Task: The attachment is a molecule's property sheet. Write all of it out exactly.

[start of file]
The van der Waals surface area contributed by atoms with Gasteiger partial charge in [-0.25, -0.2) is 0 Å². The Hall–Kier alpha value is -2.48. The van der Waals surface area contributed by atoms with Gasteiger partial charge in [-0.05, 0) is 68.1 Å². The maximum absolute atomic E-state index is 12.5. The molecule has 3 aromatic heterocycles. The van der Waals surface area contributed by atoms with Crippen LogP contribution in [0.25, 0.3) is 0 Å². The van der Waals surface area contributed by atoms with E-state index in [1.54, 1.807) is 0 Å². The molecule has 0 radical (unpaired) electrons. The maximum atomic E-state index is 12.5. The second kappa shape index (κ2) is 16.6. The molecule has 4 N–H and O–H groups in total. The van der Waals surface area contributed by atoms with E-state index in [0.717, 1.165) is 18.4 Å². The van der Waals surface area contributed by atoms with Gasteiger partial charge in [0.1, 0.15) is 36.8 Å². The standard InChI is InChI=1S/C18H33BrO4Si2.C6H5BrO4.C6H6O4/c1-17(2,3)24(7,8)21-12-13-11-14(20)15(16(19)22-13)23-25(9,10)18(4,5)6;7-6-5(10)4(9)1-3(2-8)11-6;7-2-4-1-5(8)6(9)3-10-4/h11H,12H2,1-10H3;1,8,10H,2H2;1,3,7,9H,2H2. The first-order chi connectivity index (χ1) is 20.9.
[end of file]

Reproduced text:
The van der Waals surface area contributed by atoms with Gasteiger partial charge in [-0.25, -0.2) is 0 Å². The Hall–Kier alpha value is -2.48. The van der Waals surface area contributed by atoms with Gasteiger partial charge in [-0.05, 0) is 68.1 Å². The maximum absolute atomic E-state index is 12.5. The molecule has 3 aromatic heterocycles. The van der Waals surface area contributed by atoms with Crippen LogP contribution in [0.25, 0.3) is 0 Å². The van der Waals surface area contributed by atoms with E-state index in [1.54, 1.807) is 0 Å². The molecule has 0 radical (unpaired) electrons. The maximum atomic E-state index is 12.5. The second kappa shape index (κ2) is 16.6. The molecule has 4 N–H and O–H groups in total. The van der Waals surface area contributed by atoms with E-state index in [0.717, 1.165) is 18.4 Å². The van der Waals surface area contributed by atoms with Gasteiger partial charge in [0.1, 0.15) is 36.8 Å². The standard InChI is InChI=1S/C18H33BrO4Si2.C6H5BrO4.C6H6O4/c1-17(2,3)24(7,8)21-12-13-11-14(20)15(16(19)22-13)23-25(9,10)18(4,5)6;7-6-5(10)4(9)1-3(2-8)11-6;7-2-4-1-5(8)6(9)3-10-4/h11H,12H2,1-10H3;1,8,10H,2H2;1,3,7,9H,2H2. The first-order chi connectivity index (χ1) is 20.9.